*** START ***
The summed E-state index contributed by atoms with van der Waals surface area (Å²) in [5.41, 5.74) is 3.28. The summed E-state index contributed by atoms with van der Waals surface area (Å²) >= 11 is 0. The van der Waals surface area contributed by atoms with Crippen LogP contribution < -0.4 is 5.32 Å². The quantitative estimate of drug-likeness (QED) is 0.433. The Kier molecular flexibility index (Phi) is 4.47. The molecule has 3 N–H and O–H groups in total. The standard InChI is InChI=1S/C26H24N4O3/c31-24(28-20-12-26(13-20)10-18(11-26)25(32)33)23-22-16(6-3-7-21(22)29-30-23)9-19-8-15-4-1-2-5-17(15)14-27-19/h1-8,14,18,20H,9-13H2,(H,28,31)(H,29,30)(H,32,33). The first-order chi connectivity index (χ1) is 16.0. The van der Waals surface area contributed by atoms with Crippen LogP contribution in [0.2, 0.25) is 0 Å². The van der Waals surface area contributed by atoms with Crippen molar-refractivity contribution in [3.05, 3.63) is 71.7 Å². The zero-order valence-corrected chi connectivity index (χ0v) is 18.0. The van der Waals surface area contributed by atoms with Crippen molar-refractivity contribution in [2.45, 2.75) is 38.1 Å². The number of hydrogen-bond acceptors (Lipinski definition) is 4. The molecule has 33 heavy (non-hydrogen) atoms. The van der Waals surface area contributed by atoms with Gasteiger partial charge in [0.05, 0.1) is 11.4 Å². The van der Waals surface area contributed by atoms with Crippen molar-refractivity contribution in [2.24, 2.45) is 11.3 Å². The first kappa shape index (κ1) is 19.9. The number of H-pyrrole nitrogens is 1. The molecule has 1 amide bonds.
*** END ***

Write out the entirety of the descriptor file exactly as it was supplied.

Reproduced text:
The summed E-state index contributed by atoms with van der Waals surface area (Å²) in [5.41, 5.74) is 3.28. The summed E-state index contributed by atoms with van der Waals surface area (Å²) >= 11 is 0. The van der Waals surface area contributed by atoms with Crippen LogP contribution < -0.4 is 5.32 Å². The quantitative estimate of drug-likeness (QED) is 0.433. The Kier molecular flexibility index (Phi) is 4.47. The molecule has 3 N–H and O–H groups in total. The standard InChI is InChI=1S/C26H24N4O3/c31-24(28-20-12-26(13-20)10-18(11-26)25(32)33)23-22-16(6-3-7-21(22)29-30-23)9-19-8-15-4-1-2-5-17(15)14-27-19/h1-8,14,18,20H,9-13H2,(H,28,31)(H,29,30)(H,32,33). The first-order chi connectivity index (χ1) is 16.0. The van der Waals surface area contributed by atoms with Crippen LogP contribution in [0.2, 0.25) is 0 Å². The van der Waals surface area contributed by atoms with Crippen molar-refractivity contribution in [3.05, 3.63) is 71.7 Å². The zero-order valence-corrected chi connectivity index (χ0v) is 18.0. The van der Waals surface area contributed by atoms with Crippen molar-refractivity contribution in [2.45, 2.75) is 38.1 Å². The number of hydrogen-bond acceptors (Lipinski definition) is 4. The molecule has 33 heavy (non-hydrogen) atoms. The van der Waals surface area contributed by atoms with Gasteiger partial charge in [0.05, 0.1) is 11.4 Å². The van der Waals surface area contributed by atoms with Crippen molar-refractivity contribution in [2.24, 2.45) is 11.3 Å². The first kappa shape index (κ1) is 19.9. The number of H-pyrrole nitrogens is 1. The molecule has 1 amide bonds.